Rich Ling: An Intellectual Auto-Biography

Rich Ling: An Intellectual Auto-Biography

Rich Ling (Nanyang Technological University, Singapore)
Copyright: © 2015 |Pages: 11
DOI: 10.4018/978-1-4666-8239-9.ch037


I have been privileged to observe the diffusion of mobile communication into society, first from the perch of a researcher at Telenor Research and subsequently as a university professor. Mobile communication is the most wide-spread mediation technology in the world. The trajectory of the research, both mine and that of my colleagues, has often been first descriptive studies followed by more theoretically driven studies. This cycle was evident with the original adoption of the mobile phone and we are seeing it again with the adoption of the smartphone/mobile internet. New areas of research include the transition from interpersonal interaction to the mobile internet, the analysis of big data and the use of mobile communication for social good.
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Introduction: Discovering The Blessed Banality Of Mobile Communication

Since the mid 1990's I have been studying mobile communication. In many ways it is a banal mediation form. Particularly in its pre-smartphone semblance, it was (and still often is) “only” used for talking and texting. As with studies of email, this is simple functionality often puts it in shadow of other perhaps more flashy mediation technologies. The weight of research in this area shows that it is far more interesting to study how newer technologies (social networking, blogs, gaming, etc.) engage “first users'” attention. That said, mobile telephony is the most widely diffused mediation technology on the planet (6.6 billion connections as of this writing).1 In spite of its banality, it is something unique.

The mobile phone has, from its inception, changed how we carry out social interaction. To gauge this, we need to simply think about to the situation before mobile telephony to see the complexities of organizing our lives. The fact that the mobile phone system makes us individually addressable has dramatically changed the way that we are able to microcoordinate our social interaction. Indeed, this is perhaps the most revolutionary social consequence of the device and it has been a motivation for my work.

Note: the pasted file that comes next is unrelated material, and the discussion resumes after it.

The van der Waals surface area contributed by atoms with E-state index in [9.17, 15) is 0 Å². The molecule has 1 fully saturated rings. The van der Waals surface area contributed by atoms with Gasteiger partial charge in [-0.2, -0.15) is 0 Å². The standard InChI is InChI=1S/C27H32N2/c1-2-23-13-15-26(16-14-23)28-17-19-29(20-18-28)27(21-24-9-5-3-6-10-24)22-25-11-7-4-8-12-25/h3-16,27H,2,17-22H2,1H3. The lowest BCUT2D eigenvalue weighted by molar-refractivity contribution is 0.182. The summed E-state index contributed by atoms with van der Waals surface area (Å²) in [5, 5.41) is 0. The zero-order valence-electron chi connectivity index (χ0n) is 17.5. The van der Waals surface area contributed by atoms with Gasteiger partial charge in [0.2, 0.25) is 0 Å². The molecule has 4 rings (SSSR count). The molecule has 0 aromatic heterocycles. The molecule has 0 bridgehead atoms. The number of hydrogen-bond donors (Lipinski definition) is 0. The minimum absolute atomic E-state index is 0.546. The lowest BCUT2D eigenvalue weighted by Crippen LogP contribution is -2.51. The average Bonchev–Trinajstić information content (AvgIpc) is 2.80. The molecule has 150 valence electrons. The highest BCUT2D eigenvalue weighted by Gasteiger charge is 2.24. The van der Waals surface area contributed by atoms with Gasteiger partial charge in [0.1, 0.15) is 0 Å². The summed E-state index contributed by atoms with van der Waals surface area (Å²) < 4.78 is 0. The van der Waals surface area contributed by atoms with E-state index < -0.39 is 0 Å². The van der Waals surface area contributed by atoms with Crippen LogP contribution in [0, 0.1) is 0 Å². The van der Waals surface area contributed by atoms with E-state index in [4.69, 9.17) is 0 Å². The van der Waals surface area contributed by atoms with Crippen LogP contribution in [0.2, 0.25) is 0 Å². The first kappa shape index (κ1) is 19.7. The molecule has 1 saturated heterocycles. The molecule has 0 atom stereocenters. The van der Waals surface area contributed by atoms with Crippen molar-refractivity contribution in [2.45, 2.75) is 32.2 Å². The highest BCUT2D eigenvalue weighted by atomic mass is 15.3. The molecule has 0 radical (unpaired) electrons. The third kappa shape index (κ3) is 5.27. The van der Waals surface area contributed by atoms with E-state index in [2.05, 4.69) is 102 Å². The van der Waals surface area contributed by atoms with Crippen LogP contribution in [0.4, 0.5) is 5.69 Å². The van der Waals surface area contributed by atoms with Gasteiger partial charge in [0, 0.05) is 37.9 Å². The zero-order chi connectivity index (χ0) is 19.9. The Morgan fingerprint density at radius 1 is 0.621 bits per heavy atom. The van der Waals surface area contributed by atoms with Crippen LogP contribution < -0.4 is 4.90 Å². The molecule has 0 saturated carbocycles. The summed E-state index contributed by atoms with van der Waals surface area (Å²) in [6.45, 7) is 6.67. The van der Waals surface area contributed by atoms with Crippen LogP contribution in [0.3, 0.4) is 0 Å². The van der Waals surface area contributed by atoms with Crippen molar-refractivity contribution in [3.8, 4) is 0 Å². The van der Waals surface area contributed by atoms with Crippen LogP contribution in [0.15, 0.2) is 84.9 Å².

The idea of using the mobile phone to coordinate seems obvious. Let me relate a story from my own life that shows how it has changed things. One evening — before we had mobile phones — my wife and I were invited to eat dinner with a friend. We lived within walking distance of a small shopping area. My wife (who is Norwegian) and I needed to separately attend to a couple of errands enroute to the dinner. It was easiest that I drove and she walked to the center. Then we planed to meet up to drive to our friend’s house. As I rushed out the door said that we should meet at the Texaco station. In my haste, and given that she has a “different” way of pronouncing Texaco, what I heard was “taxi station.” The Texaco and taxi stations are not more than 100 meters apart, but since the one is not visible from the other and we had no way of calling one another, they might as well have been Venus and Mars. In short, the seeds of a planning calamity had been sewn.

After waiting too long, I eventually parked the car (illegally), ran into a store to get change and find a phone booth so that I could call home to find out why my wife was delayed. Of course she was at the gas station, equally frustrated, and also trying to call home from another phone booth to see if, for some reason, I had returned home. I next called to our friend to say we would be late. Somewhat later my wife also called the friend to give the same message. I eventually called the friend again. She was able to help coordinate a family reunion. After several iterations and almost an hour of running into stores to get change in order to use phone booths, we managed to meet up at home again and start from zero.

This scene, based on a mispronunciation (or an inattentive listener depending on one’s perspective), is comedic. However, it also underscores the role of the mobile phone in our lives. Had both of us been equipped with mobile phones, the problem would have been solved with a call, a few rebuffs and a five-minute delay. The mobile phone may be banal; but it is also blessed, it is a godsend.

Key Terms in this Chapter

Social Cohesion: The extent of connectedness and solidarity among groups in society. It is the ongoing process of developing a community of shared values, shared challenges and equal opportunity among all members.

Ritual Interaction: It is a mundane everyday occurrence and its consequence is social cohesion.

Mobile telephony: Telephone services that provide to phones that may move around freely rather than stay fixed in a location.

Mobile Communication: Human communication with mobile phones.

Interpersonal Interaction: Various interactions among different individuals.

Short Message System or SMS: A text messaging service component of phone, Web, or mobile communication systems that allow exchanging short text messages.

Social facts: As Durkheimian suggested that, while there is individual agency, we are not free to ignore social constructions. We gain social efficiency by observing them at the expense of a small part of our free will.

Microcoordination: The ways people use mobile phones to coordinate everyday life at home (e.g., parents use mobile phones to coordinate a plan to pick up children from school) or at work (e.g., workers use mobile phones to coordinate equipment delivery).

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